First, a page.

Are Managing or Interacting Skills More Valuable for Leaders?


After conducting thousands of interviews with leaders at companies across the globe, DDI concluded that interacting is more critical to successful leadership than managing.

Leaders, according to DDI, currently spend around 41 percent of their time managing and the rest interacting. However, most of them said they would prefer to double the time spent interacting and cut their managing time in half. The reason most do not, the study reported, was that they believe their superiors value company leaders displaying management competencies over interpersonal skills.  

DDI suggests that companies begin stressing the importance of interacting among their leaders. One way to do this is to seek employee feedback of how well their managers are engaging with them on the job. Companies can also teach leaders cultural competence so that they will be able to communicate and collaborate better with employees from different cultural backgrounds. In addition, companies can ensure that their selection and promotion systems include a valid measure of interaction skills.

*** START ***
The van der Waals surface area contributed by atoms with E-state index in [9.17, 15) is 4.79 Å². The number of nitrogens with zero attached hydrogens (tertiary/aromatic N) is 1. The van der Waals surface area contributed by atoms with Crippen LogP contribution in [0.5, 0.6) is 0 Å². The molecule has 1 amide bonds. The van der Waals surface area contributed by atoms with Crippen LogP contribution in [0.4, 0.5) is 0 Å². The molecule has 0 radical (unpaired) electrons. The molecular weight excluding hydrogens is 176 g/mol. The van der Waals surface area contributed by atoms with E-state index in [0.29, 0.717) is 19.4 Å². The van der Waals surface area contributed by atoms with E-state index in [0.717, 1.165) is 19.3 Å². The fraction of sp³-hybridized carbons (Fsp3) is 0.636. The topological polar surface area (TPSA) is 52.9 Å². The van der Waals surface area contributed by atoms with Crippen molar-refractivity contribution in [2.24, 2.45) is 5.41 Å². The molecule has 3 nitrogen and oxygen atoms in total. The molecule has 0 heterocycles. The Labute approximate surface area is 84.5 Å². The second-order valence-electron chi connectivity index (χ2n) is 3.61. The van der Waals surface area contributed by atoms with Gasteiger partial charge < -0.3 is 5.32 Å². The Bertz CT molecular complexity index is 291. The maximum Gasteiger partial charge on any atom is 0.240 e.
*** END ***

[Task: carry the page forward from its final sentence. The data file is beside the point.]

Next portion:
If companies want their leaders to be more satisfied in their positions, and if they want to build the strong sense of support and connectedness that high rates of interacting creates, they should signal to their leaders that building interpersonal relations at work is just as important as doing administrative management tasks.